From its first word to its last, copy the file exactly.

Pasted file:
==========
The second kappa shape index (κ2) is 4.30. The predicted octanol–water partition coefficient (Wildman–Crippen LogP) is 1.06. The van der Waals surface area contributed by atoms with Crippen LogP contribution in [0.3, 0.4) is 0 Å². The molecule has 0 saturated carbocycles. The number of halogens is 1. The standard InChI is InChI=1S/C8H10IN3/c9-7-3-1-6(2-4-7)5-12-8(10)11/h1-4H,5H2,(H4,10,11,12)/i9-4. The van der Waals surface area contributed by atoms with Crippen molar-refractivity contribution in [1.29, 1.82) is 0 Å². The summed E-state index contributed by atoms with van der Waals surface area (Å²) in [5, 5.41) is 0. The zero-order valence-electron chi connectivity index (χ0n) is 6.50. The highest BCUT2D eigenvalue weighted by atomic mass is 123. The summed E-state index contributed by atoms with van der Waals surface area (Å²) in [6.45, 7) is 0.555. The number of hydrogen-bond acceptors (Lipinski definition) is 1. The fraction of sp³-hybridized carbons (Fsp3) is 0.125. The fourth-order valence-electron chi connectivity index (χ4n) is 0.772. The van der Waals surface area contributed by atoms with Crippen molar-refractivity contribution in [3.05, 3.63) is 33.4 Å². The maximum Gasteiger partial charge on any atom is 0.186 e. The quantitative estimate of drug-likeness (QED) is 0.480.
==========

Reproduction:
The second kappa shape index (κ2) is 4.30. The predicted octanol–water partition coefficient (Wildman–Crippen LogP) is 1.06. The van der Waals surface area contributed by atoms with Crippen LogP contribution in [0.3, 0.4) is 0 Å². The molecule has 0 saturated carbocycles. The number of halogens is 1. The standard InChI is InChI=1S/C8H10IN3/c9-7-3-1-6(2-4-7)5-12-8(10)11/h1-4H,5H2,(H4,10,11,12)/i9-4. The van der Waals surface area contributed by atoms with Crippen molar-refractivity contribution in [1.29, 1.82) is 0 Å². The summed E-state index contributed by atoms with van der Waals surface area (Å²) in [5, 5.41) is 0. The zero-order valence-electron chi connectivity index (χ0n) is 6.50. The highest BCUT2D eigenvalue weighted by atomic mass is 123. The summed E-state index contributed by atoms with van der Waals surface area (Å²) in [6.45, 7) is 0.555. The number of hydrogen-bond acceptors (Lipinski definition) is 1. The fraction of sp³-hybridized carbons (Fsp3) is 0.125. The fourth-order valence-electron chi connectivity index (χ4n) is 0.772. The van der Waals surface area contributed by atoms with Crippen molar-refractivity contribution in [3.05, 3.63) is 33.4 Å². The maximum Gasteiger partial charge on any atom is 0.186 e. The quantitative estimate of drug-likeness (QED) is 0.480.